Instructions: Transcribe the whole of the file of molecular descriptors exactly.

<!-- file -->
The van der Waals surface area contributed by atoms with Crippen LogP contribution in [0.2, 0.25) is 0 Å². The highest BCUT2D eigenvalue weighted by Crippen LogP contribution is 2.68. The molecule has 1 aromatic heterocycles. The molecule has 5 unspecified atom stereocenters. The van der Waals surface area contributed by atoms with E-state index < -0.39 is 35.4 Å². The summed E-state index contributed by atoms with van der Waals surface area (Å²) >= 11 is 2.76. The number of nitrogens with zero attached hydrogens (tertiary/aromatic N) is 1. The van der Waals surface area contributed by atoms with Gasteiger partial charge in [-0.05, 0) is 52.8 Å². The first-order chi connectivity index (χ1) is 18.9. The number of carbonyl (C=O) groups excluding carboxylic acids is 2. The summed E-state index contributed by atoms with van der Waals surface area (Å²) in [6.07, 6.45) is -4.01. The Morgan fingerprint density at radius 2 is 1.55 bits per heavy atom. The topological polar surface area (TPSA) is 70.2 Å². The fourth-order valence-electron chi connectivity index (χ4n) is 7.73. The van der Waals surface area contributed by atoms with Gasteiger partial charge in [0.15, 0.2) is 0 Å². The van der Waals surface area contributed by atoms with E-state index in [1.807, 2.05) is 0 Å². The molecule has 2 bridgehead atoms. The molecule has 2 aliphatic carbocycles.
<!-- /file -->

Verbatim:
The van der Waals surface area contributed by atoms with Crippen LogP contribution in [0.2, 0.25) is 0 Å². The highest BCUT2D eigenvalue weighted by Crippen LogP contribution is 2.68. The molecule has 1 aromatic heterocycles. The molecule has 5 unspecified atom stereocenters. The van der Waals surface area contributed by atoms with E-state index < -0.39 is 35.4 Å². The summed E-state index contributed by atoms with van der Waals surface area (Å²) >= 11 is 2.76. The number of nitrogens with zero attached hydrogens (tertiary/aromatic N) is 1. The van der Waals surface area contributed by atoms with Gasteiger partial charge in [-0.05, 0) is 52.8 Å². The first-order chi connectivity index (χ1) is 18.9. The number of carbonyl (C=O) groups excluding carboxylic acids is 2. The summed E-state index contributed by atoms with van der Waals surface area (Å²) in [6.07, 6.45) is -4.01. The Morgan fingerprint density at radius 2 is 1.55 bits per heavy atom. The topological polar surface area (TPSA) is 70.2 Å². The fourth-order valence-electron chi connectivity index (χ4n) is 7.73. The van der Waals surface area contributed by atoms with Gasteiger partial charge in [0.15, 0.2) is 0 Å². The van der Waals surface area contributed by atoms with E-state index in [1.807, 2.05) is 0 Å². The molecule has 2 bridgehead atoms. The molecule has 2 aliphatic carbocycles.